David Wilder was born in New Jersey in 1954, and graduated from Case Western Reserve University in 1976. He has been in Israel for forty years. For over twenty years David Wilder worked with the Jewish Community of Hebron as English spokesman for the community, granting newspaper, television and radio interviews internationally. He has written hundreds of articles, appearing on Arutz Sheva, the Jerusalem Post and other publications. David is presently the Exec. Director of Eretz.Org. He conducts tours of Hebron's Jewish Community and meets with diverse groups, lecturing and answering questions. He occasionally travels abroad, speaking at Hebron functions. He published, in English and Hebrew, Breaking the Lies, a booklet dealing with numerous issues concerning Hebron and Judea and Samaria. Additionally, David has published a number of ebooks of photographs and articles, available on Amazon or via www.davidwilder.org David Wilder is married to Ora, a 'Sabra,' for 36 years....
A block landed next to her and literally bounced over her, leaving her unharmed.
OK, with everything that's going on, let's get off the politics for a minute and talk about bigger and better things.
Around this time of the year, as we approach the end of one year and the beginning of another, new year, many thoughts run through your head. With so many issues facing us, it's easy to forget about all the good, all the positive, and speaking from Hebron, the wondrous miracles that are so much a part of our everyday lives that we almost take them for granted.
It was just this time of the year, eight years ago, when the Oslo War started (called by others, the 2nd Intifada). I cannot begin to count the number of bullet holes in people's homes and cars, that 'missed by an inch.' And those could conceivably be measured. But what about people walking down the street who were fired upon - sometimes they never even know just how close those bullets came to hitting them.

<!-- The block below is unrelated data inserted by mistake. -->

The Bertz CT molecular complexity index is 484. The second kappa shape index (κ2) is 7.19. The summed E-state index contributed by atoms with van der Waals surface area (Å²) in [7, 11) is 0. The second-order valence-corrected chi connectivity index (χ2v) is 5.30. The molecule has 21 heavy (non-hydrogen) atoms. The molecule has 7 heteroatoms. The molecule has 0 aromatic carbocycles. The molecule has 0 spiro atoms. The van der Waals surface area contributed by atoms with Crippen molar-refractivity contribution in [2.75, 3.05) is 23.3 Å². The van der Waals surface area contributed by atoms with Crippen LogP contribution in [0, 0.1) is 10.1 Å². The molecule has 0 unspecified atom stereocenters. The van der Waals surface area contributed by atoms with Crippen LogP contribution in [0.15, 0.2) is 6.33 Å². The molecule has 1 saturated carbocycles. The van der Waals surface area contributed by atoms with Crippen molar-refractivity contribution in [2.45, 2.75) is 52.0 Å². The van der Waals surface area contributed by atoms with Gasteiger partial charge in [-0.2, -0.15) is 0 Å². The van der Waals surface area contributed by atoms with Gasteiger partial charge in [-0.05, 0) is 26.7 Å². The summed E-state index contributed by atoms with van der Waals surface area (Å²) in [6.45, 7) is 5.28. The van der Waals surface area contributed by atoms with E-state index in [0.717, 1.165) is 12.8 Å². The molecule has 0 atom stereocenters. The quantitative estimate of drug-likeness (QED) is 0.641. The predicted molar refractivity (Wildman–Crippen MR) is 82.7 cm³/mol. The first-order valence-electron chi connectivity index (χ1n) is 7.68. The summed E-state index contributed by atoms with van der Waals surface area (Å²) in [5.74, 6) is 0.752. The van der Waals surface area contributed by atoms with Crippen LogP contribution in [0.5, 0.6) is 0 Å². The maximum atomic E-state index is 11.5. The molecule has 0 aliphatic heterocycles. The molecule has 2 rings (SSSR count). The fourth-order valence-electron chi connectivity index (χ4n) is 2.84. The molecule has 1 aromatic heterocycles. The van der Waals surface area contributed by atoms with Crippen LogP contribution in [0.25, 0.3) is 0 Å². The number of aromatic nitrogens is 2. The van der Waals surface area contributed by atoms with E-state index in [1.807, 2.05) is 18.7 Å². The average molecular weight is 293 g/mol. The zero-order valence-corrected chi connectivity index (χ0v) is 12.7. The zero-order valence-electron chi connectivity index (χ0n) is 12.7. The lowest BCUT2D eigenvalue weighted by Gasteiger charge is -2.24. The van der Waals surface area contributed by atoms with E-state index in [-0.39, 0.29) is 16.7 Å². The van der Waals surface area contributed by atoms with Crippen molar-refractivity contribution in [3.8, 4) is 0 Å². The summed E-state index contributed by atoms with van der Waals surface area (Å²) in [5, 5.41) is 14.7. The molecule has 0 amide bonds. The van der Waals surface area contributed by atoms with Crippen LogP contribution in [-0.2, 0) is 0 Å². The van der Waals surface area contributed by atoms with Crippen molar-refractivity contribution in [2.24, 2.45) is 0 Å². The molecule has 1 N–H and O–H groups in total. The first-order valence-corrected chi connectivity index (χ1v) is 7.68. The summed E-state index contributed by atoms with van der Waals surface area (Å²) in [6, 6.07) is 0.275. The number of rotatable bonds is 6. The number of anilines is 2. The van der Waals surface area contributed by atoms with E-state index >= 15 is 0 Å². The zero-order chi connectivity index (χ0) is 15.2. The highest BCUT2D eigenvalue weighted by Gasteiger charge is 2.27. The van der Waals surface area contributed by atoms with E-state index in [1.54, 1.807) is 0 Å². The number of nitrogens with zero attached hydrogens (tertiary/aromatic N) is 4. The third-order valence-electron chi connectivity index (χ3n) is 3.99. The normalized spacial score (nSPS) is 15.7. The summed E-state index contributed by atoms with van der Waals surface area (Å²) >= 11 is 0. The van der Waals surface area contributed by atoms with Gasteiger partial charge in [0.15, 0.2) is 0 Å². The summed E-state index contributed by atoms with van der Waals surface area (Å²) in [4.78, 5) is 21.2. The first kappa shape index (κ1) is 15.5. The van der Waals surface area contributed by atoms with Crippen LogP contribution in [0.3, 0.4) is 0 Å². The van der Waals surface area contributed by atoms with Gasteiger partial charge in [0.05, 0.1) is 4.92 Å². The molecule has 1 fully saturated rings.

As so it's been, over the years. Never a dull moment, but also, never a moment without a miracle.
So too it was today.
Here, at Beit Hadassah, where I live, there is a big courtyard outside. Part of the area contains a large playground for the kids. On the other side are a couple of swings and benches. On most nice days, in the afternoon, while the kids are playing on their side, the mothers and babies are on the other side, sitting, chatting and enjoying the afternoon weather.
Today was no exception. Lots of women and babies were relaxing downstairs, when suddenly stone blocks started raining down on them. The Beit Hadassah building is connected to the street outside by a large stone bridge which stretches above the courtyard. For some unknown reason, huge stone blocks from the side of the bridge broke off and fell, exactly where all the women and babies were. One woman, miraculously, had just taken here six month old son out of his carriage when, boom, a stone block landed where he had been lying, only seconds before. Another woman's six-month old was lying on the ground. A block landed next to her and literally bounced over her, leaving her unharmed. Talk about miracles. Wow!
Other stones landed on the path to a family's apartment. Fortunately, no one was walking there at the time.
This is one small example of what we have to be thankful for, as we approach the new year. Sometimes you see the miracles and sometimes you don't, but they are always with us, and we have much to be thankful for.
Perhaps in Hebron these kinds of miracles are more tangible than elsewhere. I know that there is a G-d in heaven who looks down at us wherever we are, watching over and protecting us. And despite all the problems, we must never forget to show gratitude for all the good He does for us, and to take joy that we have the privilege to be here, doing what we're doing, in the holy city of Hebron.